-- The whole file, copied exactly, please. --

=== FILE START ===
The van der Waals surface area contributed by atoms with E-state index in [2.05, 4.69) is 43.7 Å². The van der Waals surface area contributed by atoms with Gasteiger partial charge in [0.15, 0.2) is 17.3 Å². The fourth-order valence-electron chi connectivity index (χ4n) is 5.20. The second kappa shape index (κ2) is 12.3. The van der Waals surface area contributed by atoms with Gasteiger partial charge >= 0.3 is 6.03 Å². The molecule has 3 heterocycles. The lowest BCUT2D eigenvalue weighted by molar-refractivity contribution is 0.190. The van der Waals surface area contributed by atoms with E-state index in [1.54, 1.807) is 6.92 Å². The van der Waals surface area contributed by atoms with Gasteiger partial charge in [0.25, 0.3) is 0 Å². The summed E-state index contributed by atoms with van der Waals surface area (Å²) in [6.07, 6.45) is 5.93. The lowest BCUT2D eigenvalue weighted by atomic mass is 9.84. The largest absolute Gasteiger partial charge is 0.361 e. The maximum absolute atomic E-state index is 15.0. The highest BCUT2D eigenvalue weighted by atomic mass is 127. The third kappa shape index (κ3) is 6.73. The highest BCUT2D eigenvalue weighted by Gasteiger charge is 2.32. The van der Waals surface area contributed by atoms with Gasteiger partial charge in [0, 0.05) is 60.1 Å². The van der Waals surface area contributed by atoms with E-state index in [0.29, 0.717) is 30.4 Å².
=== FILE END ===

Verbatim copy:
The van der Waals surface area contributed by atoms with E-state index in [2.05, 4.69) is 43.7 Å². The van der Waals surface area contributed by atoms with Gasteiger partial charge in [0.15, 0.2) is 17.3 Å². The fourth-order valence-electron chi connectivity index (χ4n) is 5.20. The second kappa shape index (κ2) is 12.3. The van der Waals surface area contributed by atoms with Gasteiger partial charge >= 0.3 is 6.03 Å². The molecule has 3 heterocycles. The lowest BCUT2D eigenvalue weighted by molar-refractivity contribution is 0.190. The van der Waals surface area contributed by atoms with E-state index in [1.54, 1.807) is 6.92 Å². The van der Waals surface area contributed by atoms with Gasteiger partial charge in [0.25, 0.3) is 0 Å². The summed E-state index contributed by atoms with van der Waals surface area (Å²) in [6.07, 6.45) is 5.93. The lowest BCUT2D eigenvalue weighted by atomic mass is 9.84. The largest absolute Gasteiger partial charge is 0.361 e. The maximum absolute atomic E-state index is 15.0. The highest BCUT2D eigenvalue weighted by atomic mass is 127. The third kappa shape index (κ3) is 6.73. The highest BCUT2D eigenvalue weighted by Gasteiger charge is 2.32. The van der Waals surface area contributed by atoms with Gasteiger partial charge in [0, 0.05) is 60.1 Å². The van der Waals surface area contributed by atoms with E-state index in [0.29, 0.717) is 30.4 Å².